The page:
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Child Exploitation

California man sentenced to 36 years in prison for child predator crimes

ANCHORAGE, Alaska - A California man who traveled to Alaska with the intent of sexually abusing two young children was sentenced Wednesday to 36 years in federal prison and a lifetime of supervised release, following an investigation by U.S. Immigration and Customs Enforcement (ICE).

Danny Michael Harvey, 47, of Lancaster, Calif., was convicted in November 2008, following a jury trial for attempted aggravated sexual abuse, attempted manufacture of child pornography, transportation of child pornography and possession of child pornography.

Evidence presented during the trial showed how an undercover ICE agent responded to an on-line post by Harvey in a pedophile-oriented chat room, seeking access to families or young females. After the agent posed as a grandfather with sole custody of his 5-year-old granddaughter and 4-year-old grandson, Harvey conveyed his strong desire to sexually abuse the young girl.

During subsequent on-line chats, Harvey sought assurances that the agent was not a law enforcement officer or part of any group that would report him for being a pedophile. He also wrote that he was willing to travel to meet the girl and make a video of the abuse. Less than a week later, Harvey bought an airline ticket to Alaska, a laptop computer with a video camera, and toys.

In August 2007, Harvey flew to Anchorage, Alaska. He was carrying a camera bag with numerous lenses and peripherals, a laptop computer and an iPod. When he deplaned, he was promptly arrested by ICE agents and Anchorage Police Department officers.

ICE agents who completed a forensic analysis of the electronics discovered his laptop contained 11 video clips of child pornography and songs celebrating the molestation of young kids. Some of these same pornographic clips and other child pornographic images had been previously deleted from his IPod.

"Today's prison sentence should serve as a strong deterrent to anyone who would even consider sexually exploiting a child," said Leigh Winchell, special agent in charge of ICE's Office of Investigations for Alaska. "ICE is dedicated to investigating those who prey on innocent children and we will continue to work closely with the U.S. attorney's office as well as our state, local and federal law enforcement partners to ensure that these predators are brought to justice."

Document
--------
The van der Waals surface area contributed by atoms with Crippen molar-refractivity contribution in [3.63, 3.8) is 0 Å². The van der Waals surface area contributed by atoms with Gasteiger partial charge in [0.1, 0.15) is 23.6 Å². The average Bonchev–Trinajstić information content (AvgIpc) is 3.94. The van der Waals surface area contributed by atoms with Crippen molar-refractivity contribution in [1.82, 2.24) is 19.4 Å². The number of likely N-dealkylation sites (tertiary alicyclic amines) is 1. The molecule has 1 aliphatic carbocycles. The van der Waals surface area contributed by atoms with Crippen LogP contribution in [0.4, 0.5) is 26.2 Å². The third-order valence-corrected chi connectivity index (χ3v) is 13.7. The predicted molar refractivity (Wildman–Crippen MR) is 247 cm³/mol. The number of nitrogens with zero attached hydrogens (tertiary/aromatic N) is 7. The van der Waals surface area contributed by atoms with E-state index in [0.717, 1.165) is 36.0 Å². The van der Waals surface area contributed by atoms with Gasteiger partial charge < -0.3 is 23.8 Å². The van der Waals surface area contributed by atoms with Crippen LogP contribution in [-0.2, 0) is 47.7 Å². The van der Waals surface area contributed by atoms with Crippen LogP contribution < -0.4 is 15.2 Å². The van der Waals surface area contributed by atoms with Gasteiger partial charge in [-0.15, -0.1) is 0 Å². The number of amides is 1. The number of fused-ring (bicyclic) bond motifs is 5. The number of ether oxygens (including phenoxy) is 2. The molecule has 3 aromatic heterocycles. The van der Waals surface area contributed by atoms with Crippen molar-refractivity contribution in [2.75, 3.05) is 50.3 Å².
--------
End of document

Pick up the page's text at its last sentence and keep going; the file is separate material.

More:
"We work hand in glove with agencies like ICE, the Alaska State Troopers, the Anchorage Police Department and other law enforcement who coordinate their efforts, as part of our office's Internet Crimes Against Children Task Force," said Karen L. Loeffler, U.S. attorney for Alaska. "We vigorously pursue, prosecute and convict individuals like Mr. Harvey, who prey upon society's most precious and vulnerable resources, its children. Given this conviction, Mr. Harvey will remain off the streets for the next 36 years and will then be on lifetime supervised release once he is released in 2045. As a result, he will never again pose a danger to our children."

During the sentencing, U.S. District Court Judge Ralph Beistline labeled Harvey a "practicing, unrepentant pedophile with a predilection for young girls...who sunk as low as a human being can."

The charges against Harvey are the result of Operation Predator, an ongoing ICE initiative to identify, investigate and arrest those who prey on children, and the U.S. Department of Justice's Project Safe Childhood (PSC).

Additional information about Operation Predator is available on the Web at www.ice.gov. ICE encourages the reporting of suspected child predators through its toll-free hotline at 1-866-DHS-2ICE. This hotline is staffed around the clock by investigators. Suspected child sexual exploitation or missing children may be reported to the National Center for Missing & Exploited Children, an Operation Predator partner, at 1-800-843-5678 or www.cybertipline.com.

PSC was launched to increase federal prosecutions of violent sexual predators of children, and to reduce the number of Internet crimes against children including child pornography trafficking. As a part of PSC, the U. S. attorney's office has teamed with state and local agencies and organizations to increase law enforcement presence on the Internet, and to educate the public about safe Internet use, thereby reducing the risk that children might fall prey to online sexual predators. For additional information on the PSC initiative, please go to www.projectsafechildhood.gov.